I had the pride of working on the draft of the DOC and a few other agreements for years. For me, the thrust of these agreements cannot be clearer - disputes shall be settled in a peaceful and friendly manner through consultations on the basis of mutual respect. Third-party dispute settlement, including arbitration, is explicitly excluded.

The Philippines has turned on the commitment it made and, against the principle of Pacta sunt servanda, unilaterally initiated the arbitration by abusing the UNCLOS procedures.

Ex injuria jus non oritur

The Philippines and the Arbitral Tribunal are making a mock of international law - their act will not have any lawful and legal effect.

The long established principle of "Ex injuria jus non oritur", i.e. legal right or entitlement cannot arise from an unlawful act, sets out that the UNCLOS does not allow initiation of Arbitration as in the Philippines' case.

If a dispute arises between States Parties concerning the interpretation or application of the Convention, according to the UNCLOS, "the Parties shall proceed expeditiously to an exchange of views."

The Philippines never exchanged views with China concerning its arbitration submission. The so-called "disputes" in the arbitration are sheer fabrication and the whole thing is illegally imposed on China.

Peace and stability in the South China Sea

The so-called arbitration only serves to impair regional efforts to build up confidence and trust.

Since the end of the Cold War, the general trend in the region was to seek new ways to promote peace and prosperity. In recent years, that trend was interrupted if not obstructed.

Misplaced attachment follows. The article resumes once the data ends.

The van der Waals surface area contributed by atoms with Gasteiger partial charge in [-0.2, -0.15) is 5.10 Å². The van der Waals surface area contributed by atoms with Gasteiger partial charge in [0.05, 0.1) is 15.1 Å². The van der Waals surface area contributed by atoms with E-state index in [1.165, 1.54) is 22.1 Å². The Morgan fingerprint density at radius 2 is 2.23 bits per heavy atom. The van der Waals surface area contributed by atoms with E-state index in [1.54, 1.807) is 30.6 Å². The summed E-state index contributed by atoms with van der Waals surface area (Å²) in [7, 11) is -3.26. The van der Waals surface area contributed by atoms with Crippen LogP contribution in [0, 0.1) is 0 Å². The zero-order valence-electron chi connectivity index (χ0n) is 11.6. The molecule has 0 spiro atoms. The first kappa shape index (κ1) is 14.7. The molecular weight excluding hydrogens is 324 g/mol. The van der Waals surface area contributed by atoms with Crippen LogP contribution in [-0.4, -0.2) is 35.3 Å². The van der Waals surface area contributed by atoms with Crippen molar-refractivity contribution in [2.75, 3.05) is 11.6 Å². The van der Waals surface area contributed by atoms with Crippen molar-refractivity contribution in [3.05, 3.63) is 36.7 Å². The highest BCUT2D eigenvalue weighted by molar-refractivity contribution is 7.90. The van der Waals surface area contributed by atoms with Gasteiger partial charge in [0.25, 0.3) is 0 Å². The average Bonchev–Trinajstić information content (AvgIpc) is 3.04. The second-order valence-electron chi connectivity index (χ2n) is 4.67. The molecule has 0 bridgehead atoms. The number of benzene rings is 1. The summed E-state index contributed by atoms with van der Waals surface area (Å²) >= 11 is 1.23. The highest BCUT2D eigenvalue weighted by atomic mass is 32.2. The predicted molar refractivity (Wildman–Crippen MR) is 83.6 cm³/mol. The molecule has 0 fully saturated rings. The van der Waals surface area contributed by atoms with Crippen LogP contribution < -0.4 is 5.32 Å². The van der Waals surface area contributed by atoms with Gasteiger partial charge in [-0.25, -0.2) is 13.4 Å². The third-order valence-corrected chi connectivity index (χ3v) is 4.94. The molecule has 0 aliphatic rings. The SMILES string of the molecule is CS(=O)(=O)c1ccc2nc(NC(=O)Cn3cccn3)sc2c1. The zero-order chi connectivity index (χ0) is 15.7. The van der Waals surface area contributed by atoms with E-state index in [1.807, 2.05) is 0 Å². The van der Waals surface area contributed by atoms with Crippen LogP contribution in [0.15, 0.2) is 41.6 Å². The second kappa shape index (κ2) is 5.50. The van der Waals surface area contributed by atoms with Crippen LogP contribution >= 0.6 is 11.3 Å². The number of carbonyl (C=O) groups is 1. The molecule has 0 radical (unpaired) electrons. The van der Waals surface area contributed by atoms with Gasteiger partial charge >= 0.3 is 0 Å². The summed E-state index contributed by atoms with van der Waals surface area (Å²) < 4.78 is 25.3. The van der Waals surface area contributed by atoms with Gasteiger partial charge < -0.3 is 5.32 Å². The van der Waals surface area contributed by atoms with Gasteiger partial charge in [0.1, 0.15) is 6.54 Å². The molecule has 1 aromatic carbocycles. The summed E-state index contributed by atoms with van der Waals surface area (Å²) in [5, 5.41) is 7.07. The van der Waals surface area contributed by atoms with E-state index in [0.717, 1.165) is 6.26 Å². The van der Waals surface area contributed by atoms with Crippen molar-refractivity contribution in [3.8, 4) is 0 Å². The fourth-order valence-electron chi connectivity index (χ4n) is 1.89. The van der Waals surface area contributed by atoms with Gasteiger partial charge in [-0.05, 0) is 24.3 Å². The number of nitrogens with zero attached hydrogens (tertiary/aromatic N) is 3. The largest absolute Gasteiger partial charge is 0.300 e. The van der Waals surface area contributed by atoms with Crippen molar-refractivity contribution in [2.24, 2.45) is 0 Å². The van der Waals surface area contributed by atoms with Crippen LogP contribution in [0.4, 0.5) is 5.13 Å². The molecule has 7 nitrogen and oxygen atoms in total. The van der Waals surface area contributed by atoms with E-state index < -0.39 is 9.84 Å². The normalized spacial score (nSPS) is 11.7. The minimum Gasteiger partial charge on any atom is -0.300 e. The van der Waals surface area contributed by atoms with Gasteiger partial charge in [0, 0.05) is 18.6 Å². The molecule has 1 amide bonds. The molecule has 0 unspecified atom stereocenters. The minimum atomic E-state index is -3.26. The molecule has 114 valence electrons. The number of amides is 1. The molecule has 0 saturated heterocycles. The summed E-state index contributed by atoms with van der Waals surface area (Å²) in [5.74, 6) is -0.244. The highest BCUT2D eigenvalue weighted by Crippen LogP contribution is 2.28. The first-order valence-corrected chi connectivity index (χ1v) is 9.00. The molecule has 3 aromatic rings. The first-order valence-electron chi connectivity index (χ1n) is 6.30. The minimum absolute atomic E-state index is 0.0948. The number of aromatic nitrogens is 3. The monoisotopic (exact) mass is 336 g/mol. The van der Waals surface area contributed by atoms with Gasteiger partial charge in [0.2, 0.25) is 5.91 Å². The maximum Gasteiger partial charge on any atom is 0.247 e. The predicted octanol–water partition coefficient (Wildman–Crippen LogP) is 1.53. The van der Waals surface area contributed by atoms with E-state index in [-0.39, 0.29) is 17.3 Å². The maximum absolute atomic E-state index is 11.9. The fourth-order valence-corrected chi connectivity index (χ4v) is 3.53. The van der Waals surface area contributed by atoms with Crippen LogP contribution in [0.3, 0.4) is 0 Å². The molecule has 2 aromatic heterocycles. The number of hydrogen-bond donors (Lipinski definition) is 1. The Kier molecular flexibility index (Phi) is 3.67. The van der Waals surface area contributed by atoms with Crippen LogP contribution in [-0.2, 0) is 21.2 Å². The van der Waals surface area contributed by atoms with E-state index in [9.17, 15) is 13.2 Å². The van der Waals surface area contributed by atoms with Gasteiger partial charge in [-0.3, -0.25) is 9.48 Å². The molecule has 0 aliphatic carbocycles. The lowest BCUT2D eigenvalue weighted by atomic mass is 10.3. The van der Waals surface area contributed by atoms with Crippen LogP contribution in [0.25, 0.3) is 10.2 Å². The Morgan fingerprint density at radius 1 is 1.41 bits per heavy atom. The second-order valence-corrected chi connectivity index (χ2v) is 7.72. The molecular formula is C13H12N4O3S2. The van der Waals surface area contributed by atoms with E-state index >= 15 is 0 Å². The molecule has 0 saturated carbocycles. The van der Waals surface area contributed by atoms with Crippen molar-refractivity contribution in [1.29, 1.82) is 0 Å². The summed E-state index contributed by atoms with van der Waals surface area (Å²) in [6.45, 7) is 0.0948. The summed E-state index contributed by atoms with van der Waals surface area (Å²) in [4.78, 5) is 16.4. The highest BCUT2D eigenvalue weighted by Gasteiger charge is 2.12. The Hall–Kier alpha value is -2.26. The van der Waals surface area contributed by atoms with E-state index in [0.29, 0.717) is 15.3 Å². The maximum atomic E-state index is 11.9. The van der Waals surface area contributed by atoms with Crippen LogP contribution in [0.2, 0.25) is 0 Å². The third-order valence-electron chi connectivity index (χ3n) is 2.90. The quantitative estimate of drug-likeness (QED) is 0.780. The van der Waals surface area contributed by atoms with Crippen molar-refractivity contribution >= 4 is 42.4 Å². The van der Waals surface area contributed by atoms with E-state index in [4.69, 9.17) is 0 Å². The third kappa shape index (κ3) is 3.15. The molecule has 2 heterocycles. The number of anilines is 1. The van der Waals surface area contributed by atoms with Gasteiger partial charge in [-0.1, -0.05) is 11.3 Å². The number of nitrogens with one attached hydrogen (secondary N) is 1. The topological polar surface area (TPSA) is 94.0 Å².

As a Permanent Member of the UN Security Council, China has always stood for safeguarding peace and stability and promoting cooperation and prosperity. It is fully committed to resolving disputes peacefully through consultations and negotiations in accordance with international law and the spirit of the DOC.

Many countries, experts and scholars have also pointed out that the Philippines' actions and subsequent tribunal is encroaching on the sovereignty of countries in the region.

The illegal, illegitimate and invalid arbitration and tribunal may be noisy and high-profile, yet it looks pale against historical facts and international law.

Non-acceptance of and non-participation

Non-acceptance and non-participation in the arbitration is the move China has taken to safeguard the international rule of law.

As Mr. Wang Yi, Minister of Foreign Affairs of China, said about the South China Sea issue, "history will eventually prove who is just passing through, and who is the real master."

China and the EU have shared strategic interests in maintaining the freedom and safety of navigation, and promoting stability and prosperity in the South China Sea area.

We sincerely hope the EU will strictly abide by its political commitment of respecting China's sovereignty and territorial integrity and play a constructive role by supporting the resolution of the disputes through negotiation between the directly concerned parties.

Disclaimer: This article is sponsored by a third party. All opinions in this article reflect the views of the author and not of EUobserver.